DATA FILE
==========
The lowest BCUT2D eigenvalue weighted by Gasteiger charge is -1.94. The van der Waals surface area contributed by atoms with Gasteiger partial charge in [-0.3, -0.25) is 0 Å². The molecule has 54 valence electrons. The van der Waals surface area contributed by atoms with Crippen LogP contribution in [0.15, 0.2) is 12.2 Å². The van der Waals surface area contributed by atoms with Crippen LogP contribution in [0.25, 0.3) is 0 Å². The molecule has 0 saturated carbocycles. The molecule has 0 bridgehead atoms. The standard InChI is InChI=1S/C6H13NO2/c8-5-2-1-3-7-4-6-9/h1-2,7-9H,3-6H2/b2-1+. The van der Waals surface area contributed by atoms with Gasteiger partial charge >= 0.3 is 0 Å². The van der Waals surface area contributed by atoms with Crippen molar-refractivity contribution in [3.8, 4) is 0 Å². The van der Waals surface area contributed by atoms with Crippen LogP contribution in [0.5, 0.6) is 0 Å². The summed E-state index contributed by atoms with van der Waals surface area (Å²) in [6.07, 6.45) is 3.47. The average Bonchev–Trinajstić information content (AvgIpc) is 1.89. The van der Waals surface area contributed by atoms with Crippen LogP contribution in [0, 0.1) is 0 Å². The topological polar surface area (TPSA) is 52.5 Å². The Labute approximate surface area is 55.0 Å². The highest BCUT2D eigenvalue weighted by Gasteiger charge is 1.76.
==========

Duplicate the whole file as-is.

The lowest BCUT2D eigenvalue weighted by Gasteiger charge is -1.94. The van der Waals surface area contributed by atoms with Gasteiger partial charge in [-0.3, -0.25) is 0 Å². The molecule has 54 valence electrons. The van der Waals surface area contributed by atoms with Crippen LogP contribution in [0.15, 0.2) is 12.2 Å². The van der Waals surface area contributed by atoms with Crippen LogP contribution in [0.25, 0.3) is 0 Å². The molecule has 0 saturated carbocycles. The molecule has 0 bridgehead atoms. The standard InChI is InChI=1S/C6H13NO2/c8-5-2-1-3-7-4-6-9/h1-2,7-9H,3-6H2/b2-1+. The van der Waals surface area contributed by atoms with Gasteiger partial charge >= 0.3 is 0 Å². The van der Waals surface area contributed by atoms with Crippen molar-refractivity contribution in [3.8, 4) is 0 Å². The van der Waals surface area contributed by atoms with Crippen LogP contribution in [0.5, 0.6) is 0 Å². The summed E-state index contributed by atoms with van der Waals surface area (Å²) in [6.07, 6.45) is 3.47. The average Bonchev–Trinajstić information content (AvgIpc) is 1.89. The van der Waals surface area contributed by atoms with Crippen LogP contribution in [0, 0.1) is 0 Å². The topological polar surface area (TPSA) is 52.5 Å². The Labute approximate surface area is 55.0 Å². The highest BCUT2D eigenvalue weighted by Gasteiger charge is 1.76.